The North Carolina man charged with seriously injuring a baby in Orono more than 2½ years ago is back in Maine after allegedly violating his bail by living with an infant.

Cyree Hansley, 27, is charged with two counts of aggravated assault, a Class B crime, and one count of assault on a child less than 6 years old, Class C crime, in connection with the alleged assault.

The boy is blind and suffered brain injuries as a result of a skull fracture allegedly inflicted by Hansley on Jan. 10, 2019, when the boy was 6 months old, according to court documents.

Hansley is facing a new charge of violating conditions of release, a Class E crime. He returned to Maine on Tuesday and is being held without bail at the Penobscot County Jail.

Cyree Hansley Credit: Courtesy of the Penobscot County Jail

He pleaded not guilty to the charges shortly after being indicted by the Penobscot County grand jury in May 2019 and was released on bail to live in North Carolina with his mother, according to the Penobscot County District Attorney’s office.

Meanwhile, a lawsuit filed by the child’s mother alleging that personnel at a Bangor clinic did not inform her or the Maine Department of Human Services of signs of abuse they noticed during a well-child visit is pending in federal court in Bangor.

Efforts to resolve Hansley’s case were stymied by the pandemic, travel restrictions and quarantine protocols for people coming to Maine from other states.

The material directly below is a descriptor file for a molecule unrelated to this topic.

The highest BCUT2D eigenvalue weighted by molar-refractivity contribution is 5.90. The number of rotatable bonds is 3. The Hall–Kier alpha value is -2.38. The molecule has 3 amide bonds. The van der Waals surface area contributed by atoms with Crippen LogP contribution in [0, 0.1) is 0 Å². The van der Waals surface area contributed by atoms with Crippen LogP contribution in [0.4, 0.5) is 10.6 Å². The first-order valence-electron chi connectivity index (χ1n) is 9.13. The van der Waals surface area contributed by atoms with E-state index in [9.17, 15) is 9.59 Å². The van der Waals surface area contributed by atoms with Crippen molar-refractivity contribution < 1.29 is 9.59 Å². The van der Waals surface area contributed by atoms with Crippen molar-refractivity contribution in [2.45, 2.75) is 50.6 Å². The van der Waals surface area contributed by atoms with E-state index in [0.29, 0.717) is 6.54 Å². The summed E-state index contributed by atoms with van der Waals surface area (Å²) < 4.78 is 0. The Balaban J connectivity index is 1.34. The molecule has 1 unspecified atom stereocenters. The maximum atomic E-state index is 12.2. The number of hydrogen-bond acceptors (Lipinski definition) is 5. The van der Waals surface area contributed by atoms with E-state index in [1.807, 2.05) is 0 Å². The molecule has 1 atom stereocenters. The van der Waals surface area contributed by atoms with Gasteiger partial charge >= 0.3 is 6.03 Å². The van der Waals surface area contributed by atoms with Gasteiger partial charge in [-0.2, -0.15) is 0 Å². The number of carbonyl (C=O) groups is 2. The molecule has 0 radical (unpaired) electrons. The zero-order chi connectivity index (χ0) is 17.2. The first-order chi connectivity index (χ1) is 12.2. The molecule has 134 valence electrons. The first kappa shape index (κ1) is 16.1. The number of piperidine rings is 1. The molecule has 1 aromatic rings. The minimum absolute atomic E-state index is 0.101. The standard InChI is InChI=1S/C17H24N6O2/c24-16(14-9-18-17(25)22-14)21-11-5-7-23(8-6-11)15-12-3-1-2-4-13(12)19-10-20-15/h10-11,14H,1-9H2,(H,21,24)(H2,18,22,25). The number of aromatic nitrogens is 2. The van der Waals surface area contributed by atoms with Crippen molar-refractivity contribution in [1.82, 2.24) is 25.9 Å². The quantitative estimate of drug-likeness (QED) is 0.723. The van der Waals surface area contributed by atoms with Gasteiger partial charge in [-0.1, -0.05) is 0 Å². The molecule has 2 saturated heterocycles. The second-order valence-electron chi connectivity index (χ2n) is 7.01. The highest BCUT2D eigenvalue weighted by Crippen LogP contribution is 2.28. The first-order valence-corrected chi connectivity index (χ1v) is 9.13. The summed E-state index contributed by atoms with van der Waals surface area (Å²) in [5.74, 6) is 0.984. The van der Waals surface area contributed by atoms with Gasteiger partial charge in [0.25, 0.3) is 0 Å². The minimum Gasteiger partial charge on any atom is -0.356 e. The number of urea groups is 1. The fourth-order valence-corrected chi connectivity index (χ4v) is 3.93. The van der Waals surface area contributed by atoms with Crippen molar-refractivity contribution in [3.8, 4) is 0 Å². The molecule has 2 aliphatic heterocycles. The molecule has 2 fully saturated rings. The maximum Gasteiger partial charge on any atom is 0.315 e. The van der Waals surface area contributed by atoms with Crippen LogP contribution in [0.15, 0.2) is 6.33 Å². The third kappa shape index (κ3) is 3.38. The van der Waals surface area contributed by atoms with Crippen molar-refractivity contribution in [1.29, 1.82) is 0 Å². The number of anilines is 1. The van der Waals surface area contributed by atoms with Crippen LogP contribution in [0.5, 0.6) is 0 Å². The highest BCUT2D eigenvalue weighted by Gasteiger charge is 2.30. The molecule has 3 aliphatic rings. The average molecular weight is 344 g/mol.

Early this year, Hansley’s attorney, Jeffrey Silverstein of Bangor, reached a deal with prosecutors under which the defendant would plead guilty in exchange for a sentence of 10 years with all but 4½ years suspended, to be followed by three years of probation.

That offer has been withdrawn, Silverstein said Friday.

“The state used the process to cause him to be extradited on a weak allegation of a bail violation because he reconsidered whether he would plead guilty in April,” the attorney said.  

Hansley was living in North Carolina with his infant son and girlfriend, Silverstein said. That state’s Department of Health and Human Services was aware of the situation and knew he was not to be with the infant alone, he said.

Silverstein said that he is discussing a new plea deal with the district attorney’s office.

If convicted, Hansley faces up to 10 years in prison and a fine of up to $20,000 on the Class B charges and up to five years in prison and a fine of up to $5,000 on the Class C charge. On the Class E charge, he faces up to six months in jail and a fine of up to $1,000.